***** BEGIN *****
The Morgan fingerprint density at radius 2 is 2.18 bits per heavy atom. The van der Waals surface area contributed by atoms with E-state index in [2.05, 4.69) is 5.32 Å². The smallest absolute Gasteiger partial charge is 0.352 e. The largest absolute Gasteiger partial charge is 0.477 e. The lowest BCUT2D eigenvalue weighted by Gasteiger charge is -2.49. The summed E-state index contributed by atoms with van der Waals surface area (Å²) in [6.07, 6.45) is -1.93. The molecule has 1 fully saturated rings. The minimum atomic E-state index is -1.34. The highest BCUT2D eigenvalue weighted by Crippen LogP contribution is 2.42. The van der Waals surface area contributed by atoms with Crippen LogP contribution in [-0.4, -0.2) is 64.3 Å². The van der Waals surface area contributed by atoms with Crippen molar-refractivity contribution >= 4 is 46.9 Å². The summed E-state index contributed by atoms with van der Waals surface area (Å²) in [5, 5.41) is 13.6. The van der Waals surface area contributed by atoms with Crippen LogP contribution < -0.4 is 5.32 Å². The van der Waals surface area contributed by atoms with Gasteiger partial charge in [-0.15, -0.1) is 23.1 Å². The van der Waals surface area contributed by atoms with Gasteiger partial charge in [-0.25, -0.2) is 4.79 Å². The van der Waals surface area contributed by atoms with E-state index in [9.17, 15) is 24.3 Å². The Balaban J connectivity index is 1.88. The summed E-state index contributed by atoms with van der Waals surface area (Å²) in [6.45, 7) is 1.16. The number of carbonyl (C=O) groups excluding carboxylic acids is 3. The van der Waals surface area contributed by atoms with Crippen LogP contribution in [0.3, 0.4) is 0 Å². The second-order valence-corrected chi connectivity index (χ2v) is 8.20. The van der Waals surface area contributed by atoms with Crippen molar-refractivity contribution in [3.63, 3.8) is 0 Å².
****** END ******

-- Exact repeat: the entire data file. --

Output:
The Morgan fingerprint density at radius 2 is 2.18 bits per heavy atom. The van der Waals surface area contributed by atoms with E-state index in [2.05, 4.69) is 5.32 Å². The smallest absolute Gasteiger partial charge is 0.352 e. The largest absolute Gasteiger partial charge is 0.477 e. The lowest BCUT2D eigenvalue weighted by Gasteiger charge is -2.49. The summed E-state index contributed by atoms with van der Waals surface area (Å²) in [6.07, 6.45) is -1.93. The molecule has 1 fully saturated rings. The minimum atomic E-state index is -1.34. The highest BCUT2D eigenvalue weighted by Crippen LogP contribution is 2.42. The van der Waals surface area contributed by atoms with Crippen LogP contribution in [-0.4, -0.2) is 64.3 Å². The van der Waals surface area contributed by atoms with Crippen molar-refractivity contribution >= 4 is 46.9 Å². The summed E-state index contributed by atoms with van der Waals surface area (Å²) in [5, 5.41) is 13.6. The van der Waals surface area contributed by atoms with Crippen LogP contribution < -0.4 is 5.32 Å². The van der Waals surface area contributed by atoms with Gasteiger partial charge in [-0.15, -0.1) is 23.1 Å². The van der Waals surface area contributed by atoms with Gasteiger partial charge in [-0.25, -0.2) is 4.79 Å². The van der Waals surface area contributed by atoms with E-state index in [9.17, 15) is 24.3 Å². The Balaban J connectivity index is 1.88. The summed E-state index contributed by atoms with van der Waals surface area (Å²) in [6.45, 7) is 1.16. The number of carbonyl (C=O) groups excluding carboxylic acids is 3. The van der Waals surface area contributed by atoms with Crippen LogP contribution in [0.3, 0.4) is 0 Å². The second-order valence-corrected chi connectivity index (χ2v) is 8.20. The van der Waals surface area contributed by atoms with Crippen molar-refractivity contribution in [3.63, 3.8) is 0 Å².